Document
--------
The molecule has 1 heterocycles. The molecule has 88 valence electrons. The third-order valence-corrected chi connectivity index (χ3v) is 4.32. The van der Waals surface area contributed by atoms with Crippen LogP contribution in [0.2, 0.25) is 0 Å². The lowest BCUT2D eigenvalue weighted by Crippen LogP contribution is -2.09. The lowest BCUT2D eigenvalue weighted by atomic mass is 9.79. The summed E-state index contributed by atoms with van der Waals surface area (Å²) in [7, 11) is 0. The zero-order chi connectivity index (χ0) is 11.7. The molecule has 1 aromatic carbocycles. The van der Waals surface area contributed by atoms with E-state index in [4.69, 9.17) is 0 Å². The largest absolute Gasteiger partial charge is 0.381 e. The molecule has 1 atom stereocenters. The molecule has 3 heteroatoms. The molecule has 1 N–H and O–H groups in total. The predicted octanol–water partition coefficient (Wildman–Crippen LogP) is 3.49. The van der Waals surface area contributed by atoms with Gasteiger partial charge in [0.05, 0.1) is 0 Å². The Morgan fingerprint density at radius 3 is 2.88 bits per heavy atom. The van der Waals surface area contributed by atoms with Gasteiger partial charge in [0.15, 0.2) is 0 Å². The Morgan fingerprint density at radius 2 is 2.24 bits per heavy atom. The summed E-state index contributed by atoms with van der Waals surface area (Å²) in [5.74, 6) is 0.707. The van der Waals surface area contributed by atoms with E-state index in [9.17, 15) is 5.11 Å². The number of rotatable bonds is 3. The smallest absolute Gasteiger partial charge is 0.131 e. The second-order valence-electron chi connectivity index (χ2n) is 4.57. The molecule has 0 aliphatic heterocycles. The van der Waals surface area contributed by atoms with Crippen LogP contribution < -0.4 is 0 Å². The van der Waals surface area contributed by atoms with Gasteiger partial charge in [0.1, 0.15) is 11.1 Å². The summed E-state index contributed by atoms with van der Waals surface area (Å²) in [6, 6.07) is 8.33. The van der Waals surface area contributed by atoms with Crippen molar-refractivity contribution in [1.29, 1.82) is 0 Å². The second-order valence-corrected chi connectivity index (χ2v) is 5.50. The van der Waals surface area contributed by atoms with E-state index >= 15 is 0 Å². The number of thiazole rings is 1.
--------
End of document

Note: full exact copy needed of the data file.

The molecule has 1 heterocycles. The molecule has 88 valence electrons. The third-order valence-corrected chi connectivity index (χ3v) is 4.32. The van der Waals surface area contributed by atoms with Crippen LogP contribution in [0.2, 0.25) is 0 Å². The lowest BCUT2D eigenvalue weighted by Crippen LogP contribution is -2.09. The lowest BCUT2D eigenvalue weighted by atomic mass is 9.79. The summed E-state index contributed by atoms with van der Waals surface area (Å²) in [7, 11) is 0. The zero-order chi connectivity index (χ0) is 11.7. The molecule has 1 aromatic carbocycles. The van der Waals surface area contributed by atoms with E-state index in [4.69, 9.17) is 0 Å². The largest absolute Gasteiger partial charge is 0.381 e. The molecule has 1 atom stereocenters. The molecule has 3 heteroatoms. The molecule has 1 N–H and O–H groups in total. The predicted octanol–water partition coefficient (Wildman–Crippen LogP) is 3.49. The van der Waals surface area contributed by atoms with Gasteiger partial charge in [0.05, 0.1) is 0 Å². The Morgan fingerprint density at radius 3 is 2.88 bits per heavy atom. The van der Waals surface area contributed by atoms with Gasteiger partial charge in [0.15, 0.2) is 0 Å². The Morgan fingerprint density at radius 2 is 2.24 bits per heavy atom. The summed E-state index contributed by atoms with van der Waals surface area (Å²) in [5.74, 6) is 0.707. The van der Waals surface area contributed by atoms with E-state index in [9.17, 15) is 5.11 Å². The number of rotatable bonds is 3. The smallest absolute Gasteiger partial charge is 0.131 e. The second-order valence-electron chi connectivity index (χ2n) is 4.57. The molecule has 0 aliphatic heterocycles. The van der Waals surface area contributed by atoms with Crippen LogP contribution < -0.4 is 0 Å². The van der Waals surface area contributed by atoms with Gasteiger partial charge in [0.1, 0.15) is 11.1 Å². The summed E-state index contributed by atoms with van der Waals surface area (Å²) in [6, 6.07) is 8.33. The van der Waals surface area contributed by atoms with Crippen molar-refractivity contribution in [1.29, 1.82) is 0 Å². The second-order valence-corrected chi connectivity index (χ2v) is 5.50. The van der Waals surface area contributed by atoms with E-state index >= 15 is 0 Å². The number of thiazole rings is 1.